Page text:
Kellie Blair Hardt

Kellie Blair Hardt’s six-year-old daughter wants to be a science teacher when she grows up.  It’s an aspiration that could not have occurred to Hardt when she was her daughter’s age, sleeping on a park bench with an alcoholic father and living on food stamps.

Now she uses these experiences from her past to help kids learn and become enthusiastic about education.  She shared her story with KET’s “Dropping Back In” series. You can view the series online at droppingbackin.org.

Hardt and her twin brother were born in Washington D.C.  They were separated from their mother when they were two and left under the care of a father who struggled with his own addiction. They were often homeless.

“We just couldn’t seem to get stability in our lives,” said Hardt.

Education was the least of her priorities, as she was more concerned about where her next meal would be coming from.  Several suspensions and eventual expulsions later, she remembers thinking, “This is not me.”

After dropping out of high school altogether, she eventually went to Job Corps, where, for once, she had a roof over her head and steady meals.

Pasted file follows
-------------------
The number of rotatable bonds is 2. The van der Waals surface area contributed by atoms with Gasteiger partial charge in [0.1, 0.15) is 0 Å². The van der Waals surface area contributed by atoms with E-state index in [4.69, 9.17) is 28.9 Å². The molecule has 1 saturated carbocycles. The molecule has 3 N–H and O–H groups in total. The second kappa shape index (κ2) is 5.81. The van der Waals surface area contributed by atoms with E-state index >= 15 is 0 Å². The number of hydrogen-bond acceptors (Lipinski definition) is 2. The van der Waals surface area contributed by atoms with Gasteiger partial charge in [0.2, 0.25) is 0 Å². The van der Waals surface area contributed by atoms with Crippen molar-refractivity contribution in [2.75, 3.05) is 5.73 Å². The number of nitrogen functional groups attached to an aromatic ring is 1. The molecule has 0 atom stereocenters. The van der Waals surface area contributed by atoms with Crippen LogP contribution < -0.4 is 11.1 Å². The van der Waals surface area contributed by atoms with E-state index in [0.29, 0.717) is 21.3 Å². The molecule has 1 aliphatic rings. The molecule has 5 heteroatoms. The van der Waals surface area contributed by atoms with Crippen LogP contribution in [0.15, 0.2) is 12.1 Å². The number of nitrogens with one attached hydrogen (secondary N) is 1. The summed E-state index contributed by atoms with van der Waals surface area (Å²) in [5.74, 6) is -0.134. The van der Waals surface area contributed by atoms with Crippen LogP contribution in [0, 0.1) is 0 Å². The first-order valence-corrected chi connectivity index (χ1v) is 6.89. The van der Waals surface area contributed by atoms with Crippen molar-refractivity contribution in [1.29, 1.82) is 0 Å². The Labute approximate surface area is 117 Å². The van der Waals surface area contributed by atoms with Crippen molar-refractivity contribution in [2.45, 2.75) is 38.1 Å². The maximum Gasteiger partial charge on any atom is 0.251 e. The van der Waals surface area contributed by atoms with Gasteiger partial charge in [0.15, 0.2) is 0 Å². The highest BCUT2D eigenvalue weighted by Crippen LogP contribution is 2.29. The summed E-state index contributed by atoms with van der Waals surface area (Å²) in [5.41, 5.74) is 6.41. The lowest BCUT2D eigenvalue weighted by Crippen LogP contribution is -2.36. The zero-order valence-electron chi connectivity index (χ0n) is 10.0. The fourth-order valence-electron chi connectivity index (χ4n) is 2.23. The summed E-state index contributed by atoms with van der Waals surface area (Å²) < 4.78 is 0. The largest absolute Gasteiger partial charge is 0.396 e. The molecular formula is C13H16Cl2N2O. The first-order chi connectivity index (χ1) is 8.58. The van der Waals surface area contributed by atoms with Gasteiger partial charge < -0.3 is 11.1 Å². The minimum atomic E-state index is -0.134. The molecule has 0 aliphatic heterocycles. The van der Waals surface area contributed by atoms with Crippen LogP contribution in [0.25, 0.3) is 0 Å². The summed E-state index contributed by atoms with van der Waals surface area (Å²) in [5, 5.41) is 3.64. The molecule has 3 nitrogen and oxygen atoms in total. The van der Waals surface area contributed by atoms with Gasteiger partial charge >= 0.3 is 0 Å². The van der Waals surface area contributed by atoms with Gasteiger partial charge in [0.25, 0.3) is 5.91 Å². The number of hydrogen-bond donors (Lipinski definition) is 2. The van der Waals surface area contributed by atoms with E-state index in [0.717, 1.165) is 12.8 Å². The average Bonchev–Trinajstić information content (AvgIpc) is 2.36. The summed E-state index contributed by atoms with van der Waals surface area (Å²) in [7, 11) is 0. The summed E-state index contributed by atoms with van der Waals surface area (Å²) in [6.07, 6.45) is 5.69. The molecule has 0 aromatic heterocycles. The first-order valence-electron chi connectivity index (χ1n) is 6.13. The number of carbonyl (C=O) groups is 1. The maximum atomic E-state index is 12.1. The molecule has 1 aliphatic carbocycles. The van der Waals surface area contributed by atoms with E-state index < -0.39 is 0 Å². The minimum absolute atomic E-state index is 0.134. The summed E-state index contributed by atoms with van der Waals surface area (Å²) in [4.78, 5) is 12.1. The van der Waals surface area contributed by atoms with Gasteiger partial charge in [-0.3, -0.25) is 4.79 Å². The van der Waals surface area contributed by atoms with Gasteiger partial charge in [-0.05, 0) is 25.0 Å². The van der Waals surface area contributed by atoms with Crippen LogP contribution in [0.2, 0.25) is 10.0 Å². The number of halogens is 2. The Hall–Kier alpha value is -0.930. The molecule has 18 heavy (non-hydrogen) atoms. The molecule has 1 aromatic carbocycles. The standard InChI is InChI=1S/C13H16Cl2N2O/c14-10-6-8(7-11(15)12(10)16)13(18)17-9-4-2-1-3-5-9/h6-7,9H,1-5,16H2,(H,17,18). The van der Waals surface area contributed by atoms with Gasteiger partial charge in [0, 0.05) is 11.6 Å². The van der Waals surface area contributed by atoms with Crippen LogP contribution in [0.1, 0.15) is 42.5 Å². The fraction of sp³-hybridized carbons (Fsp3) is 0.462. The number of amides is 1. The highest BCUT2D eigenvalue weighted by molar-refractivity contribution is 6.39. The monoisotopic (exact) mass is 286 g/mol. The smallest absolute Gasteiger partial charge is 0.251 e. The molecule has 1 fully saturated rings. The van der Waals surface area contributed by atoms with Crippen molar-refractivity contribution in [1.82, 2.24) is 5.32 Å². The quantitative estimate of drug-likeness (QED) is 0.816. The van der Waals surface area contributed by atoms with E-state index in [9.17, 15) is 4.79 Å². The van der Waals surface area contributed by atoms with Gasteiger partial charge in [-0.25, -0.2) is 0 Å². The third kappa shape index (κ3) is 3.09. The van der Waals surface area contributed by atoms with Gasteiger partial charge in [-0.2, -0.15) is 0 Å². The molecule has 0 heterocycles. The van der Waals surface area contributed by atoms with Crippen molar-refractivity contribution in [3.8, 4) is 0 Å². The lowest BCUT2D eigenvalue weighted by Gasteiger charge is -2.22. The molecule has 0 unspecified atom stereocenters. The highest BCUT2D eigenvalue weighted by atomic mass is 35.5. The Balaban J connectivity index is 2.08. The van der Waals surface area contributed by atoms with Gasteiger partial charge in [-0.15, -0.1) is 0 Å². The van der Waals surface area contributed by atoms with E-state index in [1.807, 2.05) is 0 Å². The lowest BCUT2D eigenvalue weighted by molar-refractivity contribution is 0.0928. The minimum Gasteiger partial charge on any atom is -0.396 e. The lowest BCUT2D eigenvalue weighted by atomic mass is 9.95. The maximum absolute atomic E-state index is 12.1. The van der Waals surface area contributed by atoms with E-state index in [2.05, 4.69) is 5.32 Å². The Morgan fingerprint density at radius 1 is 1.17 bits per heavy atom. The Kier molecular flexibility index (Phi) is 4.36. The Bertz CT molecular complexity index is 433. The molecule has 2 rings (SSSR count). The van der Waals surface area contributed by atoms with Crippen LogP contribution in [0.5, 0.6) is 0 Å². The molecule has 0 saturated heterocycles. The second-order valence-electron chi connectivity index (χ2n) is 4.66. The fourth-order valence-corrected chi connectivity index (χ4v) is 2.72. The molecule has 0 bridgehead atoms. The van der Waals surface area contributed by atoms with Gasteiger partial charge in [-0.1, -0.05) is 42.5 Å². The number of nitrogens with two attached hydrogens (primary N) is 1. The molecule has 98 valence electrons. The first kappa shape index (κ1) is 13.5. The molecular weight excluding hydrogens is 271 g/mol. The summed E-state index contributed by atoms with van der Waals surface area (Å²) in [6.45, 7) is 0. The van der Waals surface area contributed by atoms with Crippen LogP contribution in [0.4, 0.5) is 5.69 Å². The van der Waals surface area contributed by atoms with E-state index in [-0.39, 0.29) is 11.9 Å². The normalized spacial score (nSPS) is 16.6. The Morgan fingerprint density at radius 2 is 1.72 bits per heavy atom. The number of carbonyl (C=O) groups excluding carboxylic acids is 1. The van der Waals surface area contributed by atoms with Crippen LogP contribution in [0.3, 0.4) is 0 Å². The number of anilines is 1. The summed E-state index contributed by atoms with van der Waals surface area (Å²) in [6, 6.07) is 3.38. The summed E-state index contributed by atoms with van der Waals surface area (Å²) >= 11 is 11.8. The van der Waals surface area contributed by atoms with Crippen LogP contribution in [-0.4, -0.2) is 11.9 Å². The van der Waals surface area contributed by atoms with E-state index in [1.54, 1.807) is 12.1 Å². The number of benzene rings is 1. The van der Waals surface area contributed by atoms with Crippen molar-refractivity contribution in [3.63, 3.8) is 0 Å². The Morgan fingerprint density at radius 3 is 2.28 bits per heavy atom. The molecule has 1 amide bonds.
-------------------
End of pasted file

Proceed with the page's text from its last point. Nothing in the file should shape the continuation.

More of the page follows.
“That was the time I was able to think past day-to-day living and surviving,” said Hardt. It was also when she discovered that she had a knack for writing and stories began to flow.

“That was the first time I felt important in the aspects of education,” said Hardt.

She began employment at a local retail store, where a co-worker noticed her keen eye for art and encouraged her to take an art class at a community college.

She thought there was no way she’d accomplish much, given her past hardships with education, but the coworker drove her down to Northern Virginia Community College where they both signed up for an art class.  Her educational career quickly accelerated from there.

Hardt eventually earned a full scholarship to Virginia Tech, graduating with a bachelor’s degree in psychology. With this degree, she began teaching kids not unlike herself at their age.

“When I started teaching alternative education I realized I had something here,” said Hardt, “that I could motivate a lot more students than I thought.”

She did this by talking with them about all of the things she had been through. Kellie’s storytelling carried a weight of authority. She knew what it was like to be hungry, to have an alcoholic parent, to live on food stamps and to go to church to have her next meal.

In 2013, she was one of five teachers nationwide to be awarded the National Education Association’s Horace Mann Award for Teaching Excellence.

She is excited for her daughter, who will never know how it feels to struggle.

“Every night I tell her that I love her and that I’m here,” said Hardt, something she tries to show her students every day as well.

Kellie Hardt is currently pursuing a PhD in Higher Education.

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